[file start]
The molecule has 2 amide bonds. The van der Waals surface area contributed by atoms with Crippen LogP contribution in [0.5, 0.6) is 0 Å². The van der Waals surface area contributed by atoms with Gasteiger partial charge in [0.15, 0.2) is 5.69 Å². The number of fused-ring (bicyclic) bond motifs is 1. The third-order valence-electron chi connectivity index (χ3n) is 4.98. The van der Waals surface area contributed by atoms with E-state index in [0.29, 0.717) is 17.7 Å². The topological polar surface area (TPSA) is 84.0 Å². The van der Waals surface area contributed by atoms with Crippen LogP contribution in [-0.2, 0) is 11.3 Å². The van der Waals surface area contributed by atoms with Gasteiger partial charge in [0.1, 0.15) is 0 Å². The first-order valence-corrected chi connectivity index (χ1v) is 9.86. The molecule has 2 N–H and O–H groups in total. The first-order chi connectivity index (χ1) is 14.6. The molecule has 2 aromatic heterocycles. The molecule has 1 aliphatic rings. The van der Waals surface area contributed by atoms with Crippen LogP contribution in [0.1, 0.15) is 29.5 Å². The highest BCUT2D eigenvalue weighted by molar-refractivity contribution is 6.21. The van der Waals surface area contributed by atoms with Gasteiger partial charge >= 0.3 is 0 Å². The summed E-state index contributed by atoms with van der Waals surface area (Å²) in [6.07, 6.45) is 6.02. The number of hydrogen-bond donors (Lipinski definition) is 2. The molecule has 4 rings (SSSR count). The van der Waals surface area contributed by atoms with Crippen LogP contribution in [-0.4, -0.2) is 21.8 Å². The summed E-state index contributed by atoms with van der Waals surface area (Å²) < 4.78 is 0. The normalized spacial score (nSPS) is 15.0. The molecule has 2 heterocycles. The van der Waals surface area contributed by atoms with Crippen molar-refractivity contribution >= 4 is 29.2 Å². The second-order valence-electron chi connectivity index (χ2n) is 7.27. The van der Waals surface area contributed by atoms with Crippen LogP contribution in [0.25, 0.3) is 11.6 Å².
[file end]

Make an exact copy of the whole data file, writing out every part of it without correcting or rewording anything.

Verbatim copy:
The molecule has 2 amide bonds. The van der Waals surface area contributed by atoms with Crippen LogP contribution in [0.5, 0.6) is 0 Å². The van der Waals surface area contributed by atoms with Gasteiger partial charge in [0.15, 0.2) is 5.69 Å². The number of fused-ring (bicyclic) bond motifs is 1. The third-order valence-electron chi connectivity index (χ3n) is 4.98. The van der Waals surface area contributed by atoms with E-state index in [0.29, 0.717) is 17.7 Å². The topological polar surface area (TPSA) is 84.0 Å². The van der Waals surface area contributed by atoms with Crippen LogP contribution in [-0.2, 0) is 11.3 Å². The van der Waals surface area contributed by atoms with Gasteiger partial charge in [0.1, 0.15) is 0 Å². The first-order valence-corrected chi connectivity index (χ1v) is 9.86. The molecule has 2 N–H and O–H groups in total. The first-order chi connectivity index (χ1) is 14.6. The molecule has 2 aromatic heterocycles. The molecule has 1 aliphatic rings. The van der Waals surface area contributed by atoms with Crippen LogP contribution in [0.1, 0.15) is 29.5 Å². The highest BCUT2D eigenvalue weighted by molar-refractivity contribution is 6.21. The van der Waals surface area contributed by atoms with Gasteiger partial charge >= 0.3 is 0 Å². The summed E-state index contributed by atoms with van der Waals surface area (Å²) in [6.07, 6.45) is 6.02. The number of hydrogen-bond donors (Lipinski definition) is 2. The molecule has 4 rings (SSSR count). The van der Waals surface area contributed by atoms with Crippen LogP contribution in [-0.4, -0.2) is 21.8 Å². The summed E-state index contributed by atoms with van der Waals surface area (Å²) < 4.78 is 0. The normalized spacial score (nSPS) is 15.0. The molecule has 2 heterocycles. The van der Waals surface area contributed by atoms with Crippen molar-refractivity contribution >= 4 is 29.2 Å². The second-order valence-electron chi connectivity index (χ2n) is 7.27. The van der Waals surface area contributed by atoms with Crippen LogP contribution in [0.25, 0.3) is 11.6 Å².